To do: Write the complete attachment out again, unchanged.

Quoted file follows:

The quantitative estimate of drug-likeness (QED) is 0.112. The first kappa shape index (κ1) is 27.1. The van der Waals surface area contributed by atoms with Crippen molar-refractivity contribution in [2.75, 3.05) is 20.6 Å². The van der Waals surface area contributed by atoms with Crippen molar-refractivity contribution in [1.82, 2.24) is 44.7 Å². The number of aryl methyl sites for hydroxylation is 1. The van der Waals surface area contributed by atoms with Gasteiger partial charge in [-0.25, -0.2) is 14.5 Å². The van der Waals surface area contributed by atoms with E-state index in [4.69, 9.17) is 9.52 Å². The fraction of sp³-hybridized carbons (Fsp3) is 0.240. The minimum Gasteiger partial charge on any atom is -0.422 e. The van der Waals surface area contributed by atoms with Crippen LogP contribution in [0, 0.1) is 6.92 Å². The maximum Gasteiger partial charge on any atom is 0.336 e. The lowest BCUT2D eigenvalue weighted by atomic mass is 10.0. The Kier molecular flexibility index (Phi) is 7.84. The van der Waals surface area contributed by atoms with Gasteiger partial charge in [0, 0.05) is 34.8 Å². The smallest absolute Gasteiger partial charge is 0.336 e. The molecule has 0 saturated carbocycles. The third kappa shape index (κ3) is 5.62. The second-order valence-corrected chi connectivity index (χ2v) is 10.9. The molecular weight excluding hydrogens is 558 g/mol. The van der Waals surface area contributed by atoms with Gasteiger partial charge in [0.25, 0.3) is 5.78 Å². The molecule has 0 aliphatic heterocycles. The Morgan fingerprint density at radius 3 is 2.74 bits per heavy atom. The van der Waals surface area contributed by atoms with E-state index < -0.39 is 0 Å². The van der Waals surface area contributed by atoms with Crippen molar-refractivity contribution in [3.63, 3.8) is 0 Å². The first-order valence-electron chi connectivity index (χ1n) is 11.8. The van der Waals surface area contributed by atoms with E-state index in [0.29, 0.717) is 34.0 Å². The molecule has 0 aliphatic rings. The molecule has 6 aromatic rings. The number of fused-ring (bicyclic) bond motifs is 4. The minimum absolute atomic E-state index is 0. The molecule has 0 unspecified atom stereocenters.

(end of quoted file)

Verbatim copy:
The quantitative estimate of drug-likeness (QED) is 0.112. The first kappa shape index (κ1) is 27.1. The van der Waals surface area contributed by atoms with Crippen molar-refractivity contribution in [2.75, 3.05) is 20.6 Å². The van der Waals surface area contributed by atoms with Crippen molar-refractivity contribution in [1.82, 2.24) is 44.7 Å². The number of aryl methyl sites for hydroxylation is 1. The van der Waals surface area contributed by atoms with Gasteiger partial charge in [-0.25, -0.2) is 14.5 Å². The van der Waals surface area contributed by atoms with E-state index in [4.69, 9.17) is 9.52 Å². The fraction of sp³-hybridized carbons (Fsp3) is 0.240. The minimum Gasteiger partial charge on any atom is -0.422 e. The van der Waals surface area contributed by atoms with Crippen LogP contribution in [0, 0.1) is 6.92 Å². The maximum Gasteiger partial charge on any atom is 0.336 e. The lowest BCUT2D eigenvalue weighted by atomic mass is 10.0. The Kier molecular flexibility index (Phi) is 7.84. The van der Waals surface area contributed by atoms with Gasteiger partial charge in [0, 0.05) is 34.8 Å². The smallest absolute Gasteiger partial charge is 0.336 e. The molecule has 0 saturated carbocycles. The third kappa shape index (κ3) is 5.62. The second-order valence-corrected chi connectivity index (χ2v) is 10.9. The molecular weight excluding hydrogens is 558 g/mol. The van der Waals surface area contributed by atoms with Gasteiger partial charge in [0.25, 0.3) is 5.78 Å². The molecule has 0 aliphatic heterocycles. The Morgan fingerprint density at radius 3 is 2.74 bits per heavy atom. The van der Waals surface area contributed by atoms with E-state index < -0.39 is 0 Å². The van der Waals surface area contributed by atoms with Crippen molar-refractivity contribution in [3.63, 3.8) is 0 Å². The first-order valence-electron chi connectivity index (χ1n) is 11.8. The van der Waals surface area contributed by atoms with E-state index in [0.29, 0.717) is 34.0 Å². The molecule has 0 aliphatic rings. The molecule has 6 aromatic rings. The number of fused-ring (bicyclic) bond motifs is 4. The minimum absolute atomic E-state index is 0. The molecule has 0 unspecified atom stereocenters.